Pistacia terebinthus (Cyprus turpentine)

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Pistacia terebinthus (Cyprus turpentine)

Post  Greg on Sun Jun 12, 2011 7:12 pm

Pistacia terebinthus (Cyprus turpentine)

Pistacia terebinthus, known commonly as terebinth and turpentine tree, is a species of Pistacia, native to the Mediterranean region.The Cyprus turpentine develops like a tree. They tend to develop like erect small trees. Cyprus turpentine isn't an evergreen; during the winter it assumes a green colouring; the adult species are medium in size and reach 2 m in height.
I do believe that this is a rare species for Bonsai. After a Google search I could only find some pencil size bonsai of this species.

The one shown on the photos below collected two months ago.
Immediately after collection covered with a plastic nylon bag in order to keep sufficient levels of moisture. this has a result just after a few days of collection a new growth to appear.
The nylon bag removed just a few days ago because i noticed some burning to some of the new growth, probably due to the high temperatures we had last week (37-38 celcius)
This my first atempt with this species.the tree planted with this angle to maximize the survival rate. I will probably rotate the tree by 45 degrees by next repotting.

Any comments are more than welcome.

The same thread / topic appears as well to the European native bonsai forum ,
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Re: Pistacia terebinthus (Cyprus turpentine)

Post  stavros on Sun Jun 12, 2011 7:33 pm

fingers crossed....i hope that it will make it through the summer, and hopefully in a couple of years you will have to start thinking about styling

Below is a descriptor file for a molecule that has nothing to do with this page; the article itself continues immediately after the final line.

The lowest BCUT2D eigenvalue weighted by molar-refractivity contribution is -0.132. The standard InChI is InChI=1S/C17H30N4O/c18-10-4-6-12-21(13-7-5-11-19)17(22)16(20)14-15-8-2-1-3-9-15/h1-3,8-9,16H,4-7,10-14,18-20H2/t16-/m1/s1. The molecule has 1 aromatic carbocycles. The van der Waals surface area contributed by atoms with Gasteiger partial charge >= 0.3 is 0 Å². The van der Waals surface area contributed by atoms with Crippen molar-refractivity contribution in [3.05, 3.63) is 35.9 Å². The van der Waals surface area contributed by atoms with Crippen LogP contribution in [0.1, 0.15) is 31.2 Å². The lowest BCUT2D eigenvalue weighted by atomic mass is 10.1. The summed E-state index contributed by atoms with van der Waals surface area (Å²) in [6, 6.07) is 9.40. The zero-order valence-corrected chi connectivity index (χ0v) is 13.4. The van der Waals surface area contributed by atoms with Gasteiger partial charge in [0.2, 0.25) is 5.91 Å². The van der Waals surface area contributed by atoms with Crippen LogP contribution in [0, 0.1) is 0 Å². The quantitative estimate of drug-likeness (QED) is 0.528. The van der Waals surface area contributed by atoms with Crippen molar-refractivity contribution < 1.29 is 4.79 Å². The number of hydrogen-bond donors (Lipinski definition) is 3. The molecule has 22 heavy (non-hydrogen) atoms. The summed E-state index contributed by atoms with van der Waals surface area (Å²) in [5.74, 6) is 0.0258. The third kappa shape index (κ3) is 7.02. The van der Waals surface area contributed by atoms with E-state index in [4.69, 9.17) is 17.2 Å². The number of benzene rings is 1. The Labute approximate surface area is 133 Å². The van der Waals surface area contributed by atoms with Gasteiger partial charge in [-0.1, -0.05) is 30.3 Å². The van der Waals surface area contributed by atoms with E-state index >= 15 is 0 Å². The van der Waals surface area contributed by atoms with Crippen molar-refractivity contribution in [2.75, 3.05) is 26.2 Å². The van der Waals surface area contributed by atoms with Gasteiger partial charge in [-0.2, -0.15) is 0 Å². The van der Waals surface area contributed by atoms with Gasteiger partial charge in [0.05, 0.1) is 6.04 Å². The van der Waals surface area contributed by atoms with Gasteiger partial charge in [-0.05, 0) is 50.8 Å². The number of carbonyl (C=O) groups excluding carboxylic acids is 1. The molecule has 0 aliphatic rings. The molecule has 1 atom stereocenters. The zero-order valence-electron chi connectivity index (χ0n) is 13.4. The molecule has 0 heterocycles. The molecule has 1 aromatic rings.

why rotating?? you may style it as a raft as well, with 3 trunks

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Re: Pistacia terebinthus (Cyprus turpentine)

Post  Greg on Sun Jun 12, 2011 8:52 pm

Iam almost sure that it will be ok.
I don't like the raft style for this tree to be honest.
See below how this tree was in nature. This is what my eye catch at that time.
It was on a slope (well not 45 degrees,maybe 25). During digging I found out that there were two root areas. The main root ball at the bottom and a smaller one the the left. What I did actually was to plant it in a way that both root balls to be in the training pot. In the future with adequate roots at the initial main root ball, the tree will be rotated as it was in nature.



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Re: Pistacia terebinthus (Cyprus turpentine)

Post  stavros on Mon Jun 13, 2011 5:54 am

still, you may style it in a kinda raft way Smile

well........most yamadori cannot fit in the known styles anyway..... lol! lol!

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